Developed by Hirsch in 2005, the h-index gives a researcher a score which attempts to demonstrate both the productivity and citation impact of their publications. A researcher has index h if h of his/her Np papers have at least h citations each, and the other (Np−h) papers have no more than h citations each. In other words, a researcher with a h-index of 10 has had 10 of their papers cited at least 10 times. h-indices can be calculated using various tools, including Google Scholar, Web of Science and Scopus.
The measure has gained many followers over the years as it is a quick and accessible metric for researchers to use to demonstrate their research power. However, as the popularity of the measure has grown, so too have the concerns about its flaws and perceived irresponsible representation of citation impact.
- It favours authors at the middle or end of their careers, as it is a measure which can only go up over time.
- It favours authors in disciplines with fast publication rates, and with cultures of extensive referencing and multiple authorship.
- It ignores small numbers of important articles. Highly cited articles are likely to be the most important, but their importance is reduced as the score increases only as citations and publications accumulate.
- Incomplete coverage by citation indexes makes the calculation of a researcher’s h-index vary, sometimes wildly, from one bibliometric database to another. Coverage of books and chapters, outputs in a foreign language are especially badly represented in some databases.
- The index takes no account of the number of authors, or the positioning of the author in the paper.
- There is not an easy way to know what a “good” h-index is in a certain discipline, and no way to compare across disciplines.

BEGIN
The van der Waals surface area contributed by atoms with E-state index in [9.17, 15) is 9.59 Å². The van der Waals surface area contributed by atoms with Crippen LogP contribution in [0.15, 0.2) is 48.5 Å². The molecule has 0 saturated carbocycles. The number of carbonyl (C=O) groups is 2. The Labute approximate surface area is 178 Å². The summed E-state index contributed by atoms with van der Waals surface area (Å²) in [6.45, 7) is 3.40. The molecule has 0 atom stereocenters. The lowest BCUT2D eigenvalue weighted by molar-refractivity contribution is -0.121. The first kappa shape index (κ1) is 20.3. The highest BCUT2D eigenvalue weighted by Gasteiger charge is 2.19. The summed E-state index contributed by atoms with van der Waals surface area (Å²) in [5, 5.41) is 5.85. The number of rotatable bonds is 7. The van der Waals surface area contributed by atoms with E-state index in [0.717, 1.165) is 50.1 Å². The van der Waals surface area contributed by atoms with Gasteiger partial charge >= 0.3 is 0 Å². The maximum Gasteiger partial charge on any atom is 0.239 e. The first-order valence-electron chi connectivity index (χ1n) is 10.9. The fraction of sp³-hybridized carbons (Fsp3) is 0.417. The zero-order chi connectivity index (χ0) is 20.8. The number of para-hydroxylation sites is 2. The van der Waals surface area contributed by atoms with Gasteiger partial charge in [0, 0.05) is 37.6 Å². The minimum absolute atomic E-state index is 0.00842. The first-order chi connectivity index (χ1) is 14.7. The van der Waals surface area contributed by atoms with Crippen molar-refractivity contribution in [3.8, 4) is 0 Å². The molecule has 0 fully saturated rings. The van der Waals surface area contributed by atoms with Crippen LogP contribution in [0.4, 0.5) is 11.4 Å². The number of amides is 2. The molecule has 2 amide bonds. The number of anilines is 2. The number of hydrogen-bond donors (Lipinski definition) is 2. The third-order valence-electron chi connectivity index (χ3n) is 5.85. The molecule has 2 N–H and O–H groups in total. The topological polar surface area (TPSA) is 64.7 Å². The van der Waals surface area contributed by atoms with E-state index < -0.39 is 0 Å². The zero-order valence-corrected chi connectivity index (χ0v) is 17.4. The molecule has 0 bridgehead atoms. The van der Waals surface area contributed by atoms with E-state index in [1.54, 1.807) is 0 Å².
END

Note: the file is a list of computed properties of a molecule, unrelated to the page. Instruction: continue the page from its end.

Whilst variations on the h-index have been developed to address some of these problems, e.g. g-index, i10 index, m-index, contemporary h-index, these are not as widely used.
Because of the issues, there is a growing movement to remove the h-index from official processes. The University established the Responsible and Fair Approaches to Research Assessment (RFARA) Task and Finish Group to explore how best to integrate responsible and fair metrics, principles and practices into our research environment. Funders are engaging with this too, with UKRI issuing the following guidance: "The content of a paper is more important than publication metrics, or the identity of the journal, in which it was published, especially for early-stage investigators. Therefore, you should not use journal impact factor (or any hierarchy of journals), conference rankings and metrics such as the H-index or i10-index when assessing UKRI grants."
How to use the h-index
If you are asked to provide your h-index, here are some tips on how to do it responsibly:
- Take responsibility for your online identity. Ensure you have curated your online profile on at least the database you are going to use – Google Scholar, Scopus or Web of Science.